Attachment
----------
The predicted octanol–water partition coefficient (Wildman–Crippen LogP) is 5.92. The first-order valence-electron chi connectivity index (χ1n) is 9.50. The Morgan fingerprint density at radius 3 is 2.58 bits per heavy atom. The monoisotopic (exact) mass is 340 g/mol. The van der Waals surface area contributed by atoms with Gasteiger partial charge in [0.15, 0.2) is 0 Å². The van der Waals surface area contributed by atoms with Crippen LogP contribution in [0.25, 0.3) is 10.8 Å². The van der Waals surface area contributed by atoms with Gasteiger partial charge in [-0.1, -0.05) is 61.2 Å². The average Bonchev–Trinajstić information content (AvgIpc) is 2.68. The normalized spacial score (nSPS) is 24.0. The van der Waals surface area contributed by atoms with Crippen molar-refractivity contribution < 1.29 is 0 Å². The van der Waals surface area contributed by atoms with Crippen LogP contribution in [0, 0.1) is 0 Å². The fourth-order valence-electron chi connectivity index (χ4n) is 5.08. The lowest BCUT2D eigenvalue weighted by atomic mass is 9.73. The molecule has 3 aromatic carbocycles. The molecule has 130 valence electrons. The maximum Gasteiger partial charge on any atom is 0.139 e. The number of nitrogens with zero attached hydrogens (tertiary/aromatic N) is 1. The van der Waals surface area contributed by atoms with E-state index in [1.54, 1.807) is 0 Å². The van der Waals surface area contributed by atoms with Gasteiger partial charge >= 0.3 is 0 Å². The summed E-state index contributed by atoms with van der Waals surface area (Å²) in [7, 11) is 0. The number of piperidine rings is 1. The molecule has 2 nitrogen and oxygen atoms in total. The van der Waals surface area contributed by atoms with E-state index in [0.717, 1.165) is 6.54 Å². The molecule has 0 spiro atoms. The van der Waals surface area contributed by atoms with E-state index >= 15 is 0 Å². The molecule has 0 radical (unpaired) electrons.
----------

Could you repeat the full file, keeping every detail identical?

The predicted octanol–water partition coefficient (Wildman–Crippen LogP) is 5.92. The first-order valence-electron chi connectivity index (χ1n) is 9.50. The Morgan fingerprint density at radius 3 is 2.58 bits per heavy atom. The monoisotopic (exact) mass is 340 g/mol. The van der Waals surface area contributed by atoms with Gasteiger partial charge in [0.15, 0.2) is 0 Å². The van der Waals surface area contributed by atoms with Crippen LogP contribution in [0.25, 0.3) is 10.8 Å². The van der Waals surface area contributed by atoms with Gasteiger partial charge in [-0.1, -0.05) is 61.2 Å². The average Bonchev–Trinajstić information content (AvgIpc) is 2.68. The normalized spacial score (nSPS) is 24.0. The van der Waals surface area contributed by atoms with Crippen molar-refractivity contribution < 1.29 is 0 Å². The van der Waals surface area contributed by atoms with Crippen LogP contribution in [0, 0.1) is 0 Å². The fourth-order valence-electron chi connectivity index (χ4n) is 5.08. The lowest BCUT2D eigenvalue weighted by atomic mass is 9.73. The molecule has 3 aromatic carbocycles. The molecule has 130 valence electrons. The maximum Gasteiger partial charge on any atom is 0.139 e. The number of nitrogens with zero attached hydrogens (tertiary/aromatic N) is 1. The van der Waals surface area contributed by atoms with E-state index in [1.54, 1.807) is 0 Å². The van der Waals surface area contributed by atoms with Gasteiger partial charge >= 0.3 is 0 Å². The summed E-state index contributed by atoms with van der Waals surface area (Å²) in [7, 11) is 0. The number of piperidine rings is 1. The molecule has 2 nitrogen and oxygen atoms in total. The van der Waals surface area contributed by atoms with E-state index in [0.717, 1.165) is 6.54 Å². The molecule has 0 spiro atoms. The van der Waals surface area contributed by atoms with E-state index >= 15 is 0 Å². The molecule has 0 radical (unpaired) electrons.